Mesa called for a strike in La Paz today, continuing days of protests that have turned violent in several cities. Morales has threatened to urge his rural supporters to lay siege to cities where protests continue, and said unrest is part of an attempt to illegally oust him from office.

News Briefs

  • An Honduran prison inmate involved in the trial of the president's brother, Tony Hernández, was dramatically stabbed and shot to death in prison. Nery López Sanabria, also known as Magdaleno Meza Fúnez, was allegedly ambushed by other inmates in El Pozo prison on Saturday -- but his lawyer blames the Honduran government. Nearly a dozen notebooks belonging to López Sanabria appeared as evidence in the New York trial of Tony Hernández, who was found guilty of drug trafficking earlier this month. López Sanabria's lawyer said the evidence could implicate Honduran President Juan Orlando Hernández. Security camera footage (warning, graphic) purportedly of the killing showed a man being shot and then repeatedly stabbed by a group of men inside the prison some 100 miles (160 km) northwest of the capital Tegucigalpa. (Associated Press, Reuters)
  • Not to lose our protest theme of the month: last week Honduran security forces repressed thousands of protesters in Tegucigalpa with tear gas and water cannon. Protesters called for Hernández's resignation, and called him a "narcodictator." (Deutsche Welle)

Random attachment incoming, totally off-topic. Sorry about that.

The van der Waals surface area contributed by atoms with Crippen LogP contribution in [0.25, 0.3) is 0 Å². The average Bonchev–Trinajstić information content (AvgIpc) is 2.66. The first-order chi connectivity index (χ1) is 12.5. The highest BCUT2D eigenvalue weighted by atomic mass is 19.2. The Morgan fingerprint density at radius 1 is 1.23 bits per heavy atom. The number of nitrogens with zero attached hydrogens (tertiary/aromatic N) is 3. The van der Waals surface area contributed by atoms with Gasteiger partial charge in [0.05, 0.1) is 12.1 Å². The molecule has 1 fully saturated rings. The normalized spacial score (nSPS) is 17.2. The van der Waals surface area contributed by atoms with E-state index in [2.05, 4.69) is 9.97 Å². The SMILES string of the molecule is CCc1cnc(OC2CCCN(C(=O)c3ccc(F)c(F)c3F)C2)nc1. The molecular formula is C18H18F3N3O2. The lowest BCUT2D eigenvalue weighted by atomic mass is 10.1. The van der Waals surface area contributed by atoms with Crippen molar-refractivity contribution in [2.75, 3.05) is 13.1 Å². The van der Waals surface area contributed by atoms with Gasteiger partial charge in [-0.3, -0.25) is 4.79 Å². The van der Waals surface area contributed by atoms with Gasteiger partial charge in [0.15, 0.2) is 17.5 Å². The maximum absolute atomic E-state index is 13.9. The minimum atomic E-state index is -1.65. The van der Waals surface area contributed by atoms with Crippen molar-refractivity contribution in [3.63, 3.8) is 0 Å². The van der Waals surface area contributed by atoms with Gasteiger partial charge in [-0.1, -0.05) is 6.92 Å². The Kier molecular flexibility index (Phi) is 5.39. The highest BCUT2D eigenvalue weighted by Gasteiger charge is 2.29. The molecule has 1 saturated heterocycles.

• Haiti is in its seventh week of anti-government protests. Two people were killed in Port-au-Prince protests yesterday, one man was beaten to death and then burned by some demonstrators who claimed that he opened fire on a crowd of marchers, reports AFP. Separately, Police and supporters demonstrated for the first time in the current crisis, and demanded better salaries, reports Al Jazeera. Police officers said they have not been paid for months, reports Voice of America.
  • Bogota residents elected Alianza Verde candidate Claudia López for mayor in Colombia's local elections yesterday. Anti-corruption crusader López will be the city's first female and first openly-gay mayor. The election was marked by violence during the campaign season: Seven candidates were killed, a dozen were attacked and more than 100 received threats across the country, according to the electoral observation mission. Centrist and progressive party candidates won several important posts yesterday, the first local elections since the signing of the 2016 FARC peace deal. (El País, BBC, Al Jazeera, Associated Press)
Did I miss something, get something wrong, or do you have a different take? Let me know ...